Where is Coconut Grown in Germany?

8 Aug

German Chocolate is my favorite type of cake – my wife makes it for my birthday every year. However, there’s nothing German about it. Coconut does not grow in Northern Europe. So where the heck did the name come from?

The answer is that it’s a marketing ploy–this one happens to be a hundred years old, dating back to the turn of the century when they’re trying to sell a new recipe to an unknown public. Jake’s Coconut Chocolate Cake is a tactical risk; German Chocolate Cake sounds exotic.

This is an extension of the “different languages sound exotic” argument I made a few days ago, however, people keep doing this! Take, for example, this rather pedestrian example. This is a coffee machine where you get the option of “Dakota Roast” or “European Blend.” I can buy that there’s a favorite blend in Europe… why the #*$& would I care if oil frackers in North Dakota like their coffee a little darker? Do I imagine Sioux indians riding across the plains drinking coffee? Is the brew in Fargo worth travelling for?!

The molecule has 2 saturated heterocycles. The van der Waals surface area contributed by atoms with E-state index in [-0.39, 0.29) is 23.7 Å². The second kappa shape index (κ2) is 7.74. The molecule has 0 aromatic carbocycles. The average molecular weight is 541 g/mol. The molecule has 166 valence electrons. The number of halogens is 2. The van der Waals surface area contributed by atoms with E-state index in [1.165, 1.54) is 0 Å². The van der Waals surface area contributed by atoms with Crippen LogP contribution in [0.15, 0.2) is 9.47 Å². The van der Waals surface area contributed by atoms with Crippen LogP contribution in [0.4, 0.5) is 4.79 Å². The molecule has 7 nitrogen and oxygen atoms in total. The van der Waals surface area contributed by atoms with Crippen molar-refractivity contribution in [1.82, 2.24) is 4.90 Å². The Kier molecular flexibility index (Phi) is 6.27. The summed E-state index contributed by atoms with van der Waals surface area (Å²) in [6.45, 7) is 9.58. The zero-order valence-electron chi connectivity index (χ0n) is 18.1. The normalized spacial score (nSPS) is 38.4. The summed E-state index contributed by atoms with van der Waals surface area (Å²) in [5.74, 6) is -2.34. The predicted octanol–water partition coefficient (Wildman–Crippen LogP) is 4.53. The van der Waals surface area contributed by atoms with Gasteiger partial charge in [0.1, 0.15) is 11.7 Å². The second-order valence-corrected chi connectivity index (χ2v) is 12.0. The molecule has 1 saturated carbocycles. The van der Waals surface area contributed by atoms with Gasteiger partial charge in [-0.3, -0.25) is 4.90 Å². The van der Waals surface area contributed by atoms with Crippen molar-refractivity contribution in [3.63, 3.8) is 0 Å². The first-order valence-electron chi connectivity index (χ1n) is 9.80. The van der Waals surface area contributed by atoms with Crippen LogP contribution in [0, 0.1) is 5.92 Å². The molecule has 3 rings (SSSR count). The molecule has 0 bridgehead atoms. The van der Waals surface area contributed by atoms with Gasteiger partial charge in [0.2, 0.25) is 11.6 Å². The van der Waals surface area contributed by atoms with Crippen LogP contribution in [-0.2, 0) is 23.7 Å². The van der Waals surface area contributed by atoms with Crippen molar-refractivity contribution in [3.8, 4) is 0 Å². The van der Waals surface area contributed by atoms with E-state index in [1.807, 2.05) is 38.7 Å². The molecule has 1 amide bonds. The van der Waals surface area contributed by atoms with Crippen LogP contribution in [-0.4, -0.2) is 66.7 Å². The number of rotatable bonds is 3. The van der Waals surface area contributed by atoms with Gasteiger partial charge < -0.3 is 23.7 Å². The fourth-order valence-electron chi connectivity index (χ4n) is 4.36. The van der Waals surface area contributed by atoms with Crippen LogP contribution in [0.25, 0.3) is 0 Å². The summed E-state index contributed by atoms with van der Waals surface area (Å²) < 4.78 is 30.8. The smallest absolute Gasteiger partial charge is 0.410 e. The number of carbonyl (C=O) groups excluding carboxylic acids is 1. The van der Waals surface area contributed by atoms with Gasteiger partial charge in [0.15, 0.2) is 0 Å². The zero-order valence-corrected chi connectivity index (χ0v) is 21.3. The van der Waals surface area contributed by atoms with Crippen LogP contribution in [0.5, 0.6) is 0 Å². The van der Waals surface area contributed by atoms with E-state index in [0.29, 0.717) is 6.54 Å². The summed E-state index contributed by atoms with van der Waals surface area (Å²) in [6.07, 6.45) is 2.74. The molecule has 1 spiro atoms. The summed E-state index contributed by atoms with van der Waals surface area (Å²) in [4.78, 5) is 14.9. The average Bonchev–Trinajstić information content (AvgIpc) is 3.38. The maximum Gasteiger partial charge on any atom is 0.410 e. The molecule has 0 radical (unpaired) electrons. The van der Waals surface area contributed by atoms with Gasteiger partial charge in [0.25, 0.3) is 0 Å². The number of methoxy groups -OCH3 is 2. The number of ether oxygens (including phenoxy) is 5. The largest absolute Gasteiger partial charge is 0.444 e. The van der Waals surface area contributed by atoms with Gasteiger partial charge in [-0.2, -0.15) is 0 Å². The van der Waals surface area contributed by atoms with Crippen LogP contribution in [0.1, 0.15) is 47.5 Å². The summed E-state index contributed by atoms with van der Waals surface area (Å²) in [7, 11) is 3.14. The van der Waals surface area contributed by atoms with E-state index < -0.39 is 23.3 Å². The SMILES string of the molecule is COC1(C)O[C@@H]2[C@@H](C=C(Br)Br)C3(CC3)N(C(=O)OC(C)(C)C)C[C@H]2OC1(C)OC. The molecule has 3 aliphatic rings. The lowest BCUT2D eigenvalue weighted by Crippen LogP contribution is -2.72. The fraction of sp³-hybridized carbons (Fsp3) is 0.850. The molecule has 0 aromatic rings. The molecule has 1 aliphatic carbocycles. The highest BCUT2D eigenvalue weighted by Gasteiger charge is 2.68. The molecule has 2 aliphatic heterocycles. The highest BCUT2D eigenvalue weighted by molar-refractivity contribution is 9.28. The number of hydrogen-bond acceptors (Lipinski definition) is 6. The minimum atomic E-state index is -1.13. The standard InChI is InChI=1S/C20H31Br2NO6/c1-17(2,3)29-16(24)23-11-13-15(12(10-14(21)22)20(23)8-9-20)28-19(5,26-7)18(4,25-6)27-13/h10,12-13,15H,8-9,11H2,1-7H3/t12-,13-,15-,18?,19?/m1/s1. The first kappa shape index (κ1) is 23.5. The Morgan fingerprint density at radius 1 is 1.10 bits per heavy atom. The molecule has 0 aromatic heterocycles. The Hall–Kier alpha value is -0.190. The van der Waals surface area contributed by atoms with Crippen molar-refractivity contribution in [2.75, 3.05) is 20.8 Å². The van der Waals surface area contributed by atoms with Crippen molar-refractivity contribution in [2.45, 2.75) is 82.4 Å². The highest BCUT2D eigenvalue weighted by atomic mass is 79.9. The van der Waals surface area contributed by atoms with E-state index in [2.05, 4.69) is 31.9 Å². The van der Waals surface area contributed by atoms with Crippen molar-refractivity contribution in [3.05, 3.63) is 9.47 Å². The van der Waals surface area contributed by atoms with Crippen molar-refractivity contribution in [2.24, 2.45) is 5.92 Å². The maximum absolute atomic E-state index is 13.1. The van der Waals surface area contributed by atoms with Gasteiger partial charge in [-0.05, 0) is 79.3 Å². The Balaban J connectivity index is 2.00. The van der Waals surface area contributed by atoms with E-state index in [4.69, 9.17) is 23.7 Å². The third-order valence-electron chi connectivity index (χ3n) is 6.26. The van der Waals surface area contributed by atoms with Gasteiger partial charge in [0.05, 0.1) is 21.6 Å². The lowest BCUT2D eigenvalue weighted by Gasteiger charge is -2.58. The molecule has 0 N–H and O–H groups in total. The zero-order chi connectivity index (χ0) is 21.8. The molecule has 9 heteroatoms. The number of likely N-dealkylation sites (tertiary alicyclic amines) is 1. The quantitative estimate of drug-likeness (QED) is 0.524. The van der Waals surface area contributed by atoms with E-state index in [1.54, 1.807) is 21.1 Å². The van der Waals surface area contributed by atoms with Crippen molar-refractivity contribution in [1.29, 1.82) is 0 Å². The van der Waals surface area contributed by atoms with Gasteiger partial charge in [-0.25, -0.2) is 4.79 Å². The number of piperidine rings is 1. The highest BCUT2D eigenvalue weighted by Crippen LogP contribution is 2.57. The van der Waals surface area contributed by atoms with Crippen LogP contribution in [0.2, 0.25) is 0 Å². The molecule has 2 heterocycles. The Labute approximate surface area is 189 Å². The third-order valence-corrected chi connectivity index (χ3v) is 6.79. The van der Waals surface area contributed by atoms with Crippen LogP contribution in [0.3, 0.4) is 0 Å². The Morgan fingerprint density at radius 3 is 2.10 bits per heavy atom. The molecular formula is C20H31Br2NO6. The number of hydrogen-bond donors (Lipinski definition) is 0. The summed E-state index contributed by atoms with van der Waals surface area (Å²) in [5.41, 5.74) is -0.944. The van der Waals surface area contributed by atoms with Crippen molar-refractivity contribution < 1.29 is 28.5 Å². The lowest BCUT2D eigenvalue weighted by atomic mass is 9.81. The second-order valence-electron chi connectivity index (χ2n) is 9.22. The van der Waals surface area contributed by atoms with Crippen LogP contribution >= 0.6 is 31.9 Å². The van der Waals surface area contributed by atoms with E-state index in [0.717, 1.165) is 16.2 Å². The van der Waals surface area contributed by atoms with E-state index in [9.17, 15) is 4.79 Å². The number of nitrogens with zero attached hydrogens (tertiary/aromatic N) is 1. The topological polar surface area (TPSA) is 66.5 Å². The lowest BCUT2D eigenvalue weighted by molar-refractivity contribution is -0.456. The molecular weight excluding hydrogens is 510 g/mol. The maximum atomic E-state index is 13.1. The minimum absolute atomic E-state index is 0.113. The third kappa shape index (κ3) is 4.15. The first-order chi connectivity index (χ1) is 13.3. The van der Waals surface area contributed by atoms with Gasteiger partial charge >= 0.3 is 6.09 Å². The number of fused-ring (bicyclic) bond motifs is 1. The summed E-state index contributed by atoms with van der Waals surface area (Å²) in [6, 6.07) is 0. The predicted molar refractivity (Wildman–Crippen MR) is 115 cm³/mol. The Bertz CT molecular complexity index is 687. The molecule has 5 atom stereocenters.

There’s lots of examples of this. Texas Roadhouse comes to mind instantly (great bread). There’s cars called the Tucson and Sedona, or my favorite, the Montana. When you’re driving in Arizona, this is not that exciting. The Arizona Bread Company sounds great in Arizona… the St. Louis Bread Company, not so much… which is why it’s called Panera outside St. Louis. 🙂

Wearing words that you don’t understand on your shirt is also weird… but hey, it looks cool, right? This is a Chinese example, but I remember kids wearing French phrases on their shirts in high school (thirty years ago), and I thought it was stupid then… especially since I could read French. If it says something cool, I’ll give it a pass (like my wife’s handbag which has a whole Psalm in Hebrew), but if you’re depending on someone else to tell you what it means (like tattooing Chinese characters on your skin), buyer beware!